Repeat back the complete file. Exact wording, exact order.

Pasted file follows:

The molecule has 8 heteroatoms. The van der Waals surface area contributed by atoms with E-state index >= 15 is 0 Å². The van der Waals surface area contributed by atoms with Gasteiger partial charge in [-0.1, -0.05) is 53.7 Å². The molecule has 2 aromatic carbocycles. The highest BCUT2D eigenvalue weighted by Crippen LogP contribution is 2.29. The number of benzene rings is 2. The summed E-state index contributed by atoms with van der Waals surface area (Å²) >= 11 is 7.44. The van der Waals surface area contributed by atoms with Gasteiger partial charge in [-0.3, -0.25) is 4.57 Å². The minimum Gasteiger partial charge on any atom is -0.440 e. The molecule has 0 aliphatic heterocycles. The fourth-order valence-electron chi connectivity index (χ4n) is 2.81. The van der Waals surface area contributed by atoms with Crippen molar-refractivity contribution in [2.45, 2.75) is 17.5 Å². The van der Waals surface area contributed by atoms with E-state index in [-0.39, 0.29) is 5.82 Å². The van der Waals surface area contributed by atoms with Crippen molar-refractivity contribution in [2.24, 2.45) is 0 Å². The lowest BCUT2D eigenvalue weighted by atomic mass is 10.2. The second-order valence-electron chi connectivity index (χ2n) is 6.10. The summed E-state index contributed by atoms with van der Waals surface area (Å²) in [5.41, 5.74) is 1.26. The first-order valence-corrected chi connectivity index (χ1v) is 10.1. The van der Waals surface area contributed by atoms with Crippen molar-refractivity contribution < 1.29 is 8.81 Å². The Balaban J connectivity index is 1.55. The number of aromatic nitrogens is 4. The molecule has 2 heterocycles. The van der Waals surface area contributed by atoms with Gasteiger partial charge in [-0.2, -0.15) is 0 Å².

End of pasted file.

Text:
The molecule has 8 heteroatoms. The van der Waals surface area contributed by atoms with E-state index >= 15 is 0 Å². The van der Waals surface area contributed by atoms with Gasteiger partial charge in [-0.1, -0.05) is 53.7 Å². The molecule has 2 aromatic carbocycles. The highest BCUT2D eigenvalue weighted by Crippen LogP contribution is 2.29. The number of benzene rings is 2. The summed E-state index contributed by atoms with van der Waals surface area (Å²) >= 11 is 7.44. The van der Waals surface area contributed by atoms with Gasteiger partial charge in [-0.3, -0.25) is 4.57 Å². The minimum Gasteiger partial charge on any atom is -0.440 e. The molecule has 0 aliphatic heterocycles. The fourth-order valence-electron chi connectivity index (χ4n) is 2.81. The van der Waals surface area contributed by atoms with Crippen molar-refractivity contribution in [2.45, 2.75) is 17.5 Å². The van der Waals surface area contributed by atoms with E-state index in [-0.39, 0.29) is 5.82 Å². The van der Waals surface area contributed by atoms with Crippen molar-refractivity contribution in [2.24, 2.45) is 0 Å². The lowest BCUT2D eigenvalue weighted by atomic mass is 10.2. The second-order valence-electron chi connectivity index (χ2n) is 6.10. The summed E-state index contributed by atoms with van der Waals surface area (Å²) in [5.41, 5.74) is 1.26. The first-order valence-corrected chi connectivity index (χ1v) is 10.1. The van der Waals surface area contributed by atoms with Crippen molar-refractivity contribution < 1.29 is 8.81 Å². The Balaban J connectivity index is 1.55. The number of aromatic nitrogens is 4. The molecule has 2 heterocycles. The van der Waals surface area contributed by atoms with Gasteiger partial charge in [-0.2, -0.15) is 0 Å².